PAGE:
Baffled Brits lose out on millions of pounds of interest
The amount Brits are saving this financial year is set to increase by an average of £2,000 according to new research, yet the population is missing out on millions of pounds of interest by stashing savings in current accounts and even piggy banks.
A survey by Clydesdale and Yorkshire Banks found that people are pledging to put more money away this year and will aim to save an average of £244.70 a month during the next financial year. Yet millions of Brits (20%) admit to keeping their savings in a current account earning no interest, and a third (30%) admit to having no idea what interest rate they’re receiving.
While 50% of Brits are managing their money more sensibly, keeping their savings in an ISA, almost one in ten (7%) admit that they are even secreting savings in their home or an old money box.
It seems that cautious Brits who are saving would rather put money away for a rainy day than save for a big purchase like a new car. The poll revealed the top three reasons why Brits are stashing away their cash this year. Saving for an emergency came out as the number one incentive, with holidays and having enough money for retirement being the next most popular motivators. Despite the escalating cost of university fees, only one in ten Brits are motivated to save money for their offspring, with nearly a quarter of parents (23%) having nothing saved up for their kids.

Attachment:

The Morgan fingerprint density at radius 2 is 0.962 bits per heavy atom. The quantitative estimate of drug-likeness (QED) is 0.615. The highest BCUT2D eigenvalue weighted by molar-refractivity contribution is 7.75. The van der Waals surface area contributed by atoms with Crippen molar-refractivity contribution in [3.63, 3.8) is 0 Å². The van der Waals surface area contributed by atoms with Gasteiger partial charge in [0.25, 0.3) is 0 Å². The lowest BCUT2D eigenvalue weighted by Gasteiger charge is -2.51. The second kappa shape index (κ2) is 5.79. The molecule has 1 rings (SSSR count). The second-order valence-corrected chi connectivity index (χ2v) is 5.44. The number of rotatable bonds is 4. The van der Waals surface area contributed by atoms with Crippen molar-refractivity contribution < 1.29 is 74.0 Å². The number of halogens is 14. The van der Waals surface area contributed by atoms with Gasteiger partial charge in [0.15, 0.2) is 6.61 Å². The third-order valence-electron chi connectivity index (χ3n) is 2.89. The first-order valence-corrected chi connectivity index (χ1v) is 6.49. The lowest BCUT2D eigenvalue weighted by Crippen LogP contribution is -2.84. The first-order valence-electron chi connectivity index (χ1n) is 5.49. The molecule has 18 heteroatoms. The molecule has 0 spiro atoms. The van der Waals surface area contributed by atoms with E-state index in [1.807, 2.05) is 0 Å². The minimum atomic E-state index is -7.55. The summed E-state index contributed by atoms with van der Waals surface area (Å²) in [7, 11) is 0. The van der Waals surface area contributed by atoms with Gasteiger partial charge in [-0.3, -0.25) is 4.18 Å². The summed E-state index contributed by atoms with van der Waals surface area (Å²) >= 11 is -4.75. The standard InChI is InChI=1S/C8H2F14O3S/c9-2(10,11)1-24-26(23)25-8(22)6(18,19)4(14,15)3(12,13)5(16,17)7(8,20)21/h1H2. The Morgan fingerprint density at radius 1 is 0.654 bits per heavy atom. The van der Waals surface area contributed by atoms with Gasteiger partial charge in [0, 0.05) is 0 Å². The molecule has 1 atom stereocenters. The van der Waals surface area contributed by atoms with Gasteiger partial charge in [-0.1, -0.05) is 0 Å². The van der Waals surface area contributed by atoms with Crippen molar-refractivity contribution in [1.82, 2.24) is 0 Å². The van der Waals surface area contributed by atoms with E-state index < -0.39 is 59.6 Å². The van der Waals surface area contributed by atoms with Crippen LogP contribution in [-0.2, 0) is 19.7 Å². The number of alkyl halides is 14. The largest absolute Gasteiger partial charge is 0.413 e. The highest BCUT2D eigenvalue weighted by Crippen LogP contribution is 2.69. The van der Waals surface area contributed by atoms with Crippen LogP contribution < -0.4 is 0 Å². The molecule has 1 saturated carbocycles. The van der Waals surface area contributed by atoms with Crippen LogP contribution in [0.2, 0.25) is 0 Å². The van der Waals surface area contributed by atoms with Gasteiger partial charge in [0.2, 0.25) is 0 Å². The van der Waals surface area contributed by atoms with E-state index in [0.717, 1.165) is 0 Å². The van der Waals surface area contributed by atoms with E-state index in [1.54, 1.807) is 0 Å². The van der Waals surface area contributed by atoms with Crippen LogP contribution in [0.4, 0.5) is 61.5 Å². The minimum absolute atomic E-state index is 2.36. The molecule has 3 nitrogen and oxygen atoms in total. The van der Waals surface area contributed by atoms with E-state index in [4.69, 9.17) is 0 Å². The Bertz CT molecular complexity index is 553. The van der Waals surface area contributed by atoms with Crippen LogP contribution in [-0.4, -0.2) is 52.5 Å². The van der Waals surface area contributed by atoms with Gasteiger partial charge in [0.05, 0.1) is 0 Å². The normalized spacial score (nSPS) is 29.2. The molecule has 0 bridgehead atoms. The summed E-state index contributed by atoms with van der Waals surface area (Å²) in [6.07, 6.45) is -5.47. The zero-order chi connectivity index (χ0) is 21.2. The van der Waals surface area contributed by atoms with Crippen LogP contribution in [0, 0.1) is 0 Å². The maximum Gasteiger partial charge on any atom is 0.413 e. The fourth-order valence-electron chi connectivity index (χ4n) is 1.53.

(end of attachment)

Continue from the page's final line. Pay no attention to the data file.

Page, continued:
Nick Cann, CEO of the Institute of Financial Planning (IFP), commented on the new research, saying: “Clydesdale and Yorkshire Banks’ poll revealed that the majority of people are keen to save even more this year and it’s encouraging that people are putting money away and preparing for the future.
“However, around 15% of people have less than £500 in savings and many others are not making their money work well for them, keeping savings in their current account or even in their home. We would always encourage people to seek advice on managing their money and look at ways of making their money work harder in a savings account or high interest Isa to suit their needs.”